WITCH’S BROOM

Lost lovers once etched a heart around their initials. Your reply: to graft.

To annul, unhurriedly. And breathe.

And to weave.

The villagers named you, perceiving a skull sculpted from your lattice of
vines and gyrating branches.

We always impress our fleeting identities onto you. You pay no notice.
Our generations become your breaths, each moulding air into tangled
arbour and heartwood.

PHILIP PARKER | Witch’s Broom | Abinger Hammer, Surrey

‘Beech woods have given me truest secrets’ – Ivor Gurney 

All trees are beautiful, aren’t they? This one ain’t… It’s an eruption of tortuous limbs and growths; vines and ugly distortions; with horizontal branches as weighty as full-grown trees. More ‘A Monster Calls’ than ‘Faraway Tree’. While in its presence one evening I became aware I was ‘body shaming’ it – and that this was my tree. I questioned my thoughts and emotions in the fading light that reddened the carpet of decayed nuts and leaves.

The tree is the ‘Witch’s Broom’, above the Surrey village of Abinger Hammer. It’s already had 15 minutes of fame – being shortlisted for Tree of the Year in 2017. The term ‘Witches Broom’ describes an undisciplined growth on branches, the result of infections. But in this case, according to the National Trust surveyor, the extraordinary shape likely had a different cause. Around 300 years ago woodlanders probably planted Beech saplings together to ensure a thicket of stems for fuel (maybe for the iron making industry – the name Abinger Hammer references the forge). The clump was abandoned, and it slowly fused into the monster, a favourite climbing tree of children (who hide messages in jam jars around its roots).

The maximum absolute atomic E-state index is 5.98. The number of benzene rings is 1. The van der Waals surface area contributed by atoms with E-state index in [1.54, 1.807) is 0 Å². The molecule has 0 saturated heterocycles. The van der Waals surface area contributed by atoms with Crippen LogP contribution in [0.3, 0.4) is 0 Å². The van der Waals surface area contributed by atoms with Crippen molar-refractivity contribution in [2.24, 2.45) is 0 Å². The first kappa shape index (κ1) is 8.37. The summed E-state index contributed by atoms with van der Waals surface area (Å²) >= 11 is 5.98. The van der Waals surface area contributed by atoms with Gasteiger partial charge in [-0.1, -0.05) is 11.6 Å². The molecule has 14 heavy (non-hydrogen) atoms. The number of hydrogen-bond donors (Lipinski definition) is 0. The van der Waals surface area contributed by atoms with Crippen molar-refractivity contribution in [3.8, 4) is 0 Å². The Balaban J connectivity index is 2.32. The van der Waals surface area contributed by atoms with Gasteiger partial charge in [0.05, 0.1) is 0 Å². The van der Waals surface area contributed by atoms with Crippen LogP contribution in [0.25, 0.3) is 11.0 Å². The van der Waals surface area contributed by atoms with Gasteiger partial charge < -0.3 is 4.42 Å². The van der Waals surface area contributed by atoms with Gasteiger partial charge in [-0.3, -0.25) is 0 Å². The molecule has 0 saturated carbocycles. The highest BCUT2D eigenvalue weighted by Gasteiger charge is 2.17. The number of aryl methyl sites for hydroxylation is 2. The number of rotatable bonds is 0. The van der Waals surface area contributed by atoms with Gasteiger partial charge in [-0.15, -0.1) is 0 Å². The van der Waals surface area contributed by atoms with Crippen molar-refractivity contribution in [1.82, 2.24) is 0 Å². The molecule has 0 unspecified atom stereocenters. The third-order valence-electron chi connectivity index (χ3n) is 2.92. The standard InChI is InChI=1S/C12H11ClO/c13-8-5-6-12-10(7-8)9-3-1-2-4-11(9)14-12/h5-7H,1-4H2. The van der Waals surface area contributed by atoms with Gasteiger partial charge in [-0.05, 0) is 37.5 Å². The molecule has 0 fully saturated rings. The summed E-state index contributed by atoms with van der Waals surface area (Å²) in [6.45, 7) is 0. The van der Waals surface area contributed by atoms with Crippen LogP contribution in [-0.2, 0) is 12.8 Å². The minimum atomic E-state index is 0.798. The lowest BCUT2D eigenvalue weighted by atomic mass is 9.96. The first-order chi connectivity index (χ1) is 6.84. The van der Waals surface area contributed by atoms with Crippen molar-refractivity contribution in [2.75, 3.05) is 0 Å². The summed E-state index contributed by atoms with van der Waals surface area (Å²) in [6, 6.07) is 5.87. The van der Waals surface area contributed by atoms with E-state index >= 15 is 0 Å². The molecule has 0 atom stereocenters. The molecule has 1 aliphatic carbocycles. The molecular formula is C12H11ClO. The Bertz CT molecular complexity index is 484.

I wanted to explore the ‘otherness’ of trees. Our relationship with them seems one-sided. Unlike many animals, trees don’t display emotions, move imperceptibly, and we are in awe of their lifespans. Their otherness makes it hard to conceptualise a relationship. To bridge this gap our mental picture of a tree features human-scale language. Branches become ‘limbs’; the top is the ‘crown’; pine trees ‘whisper’ and willows ‘weep’. We borrow terms and ‘put down roots’. We can’t help but imbue plants with symbolism (poppies for remembrance) or characteristics (solid as an oak). Lovers must carve their names on them (called, rather satisfyingly, ‘arborglyphs’). But the trees seem to exist on another plane.

And despite understanding the science, I cannot truly believe the miraculous alchemy of trees – they take in the most insubstantial element (air) and remove the carbon to form their new growths of softwood, roots and branches – the very essence of ‘substance’.

Language can take us far into an understanding of nature, but the liminal space of a wood reminds me of the limitations of our comprehension and the language we use to order it. The Witch’s Broom ‘shows’ me that there are other, transcendent ways of experiencing these beings.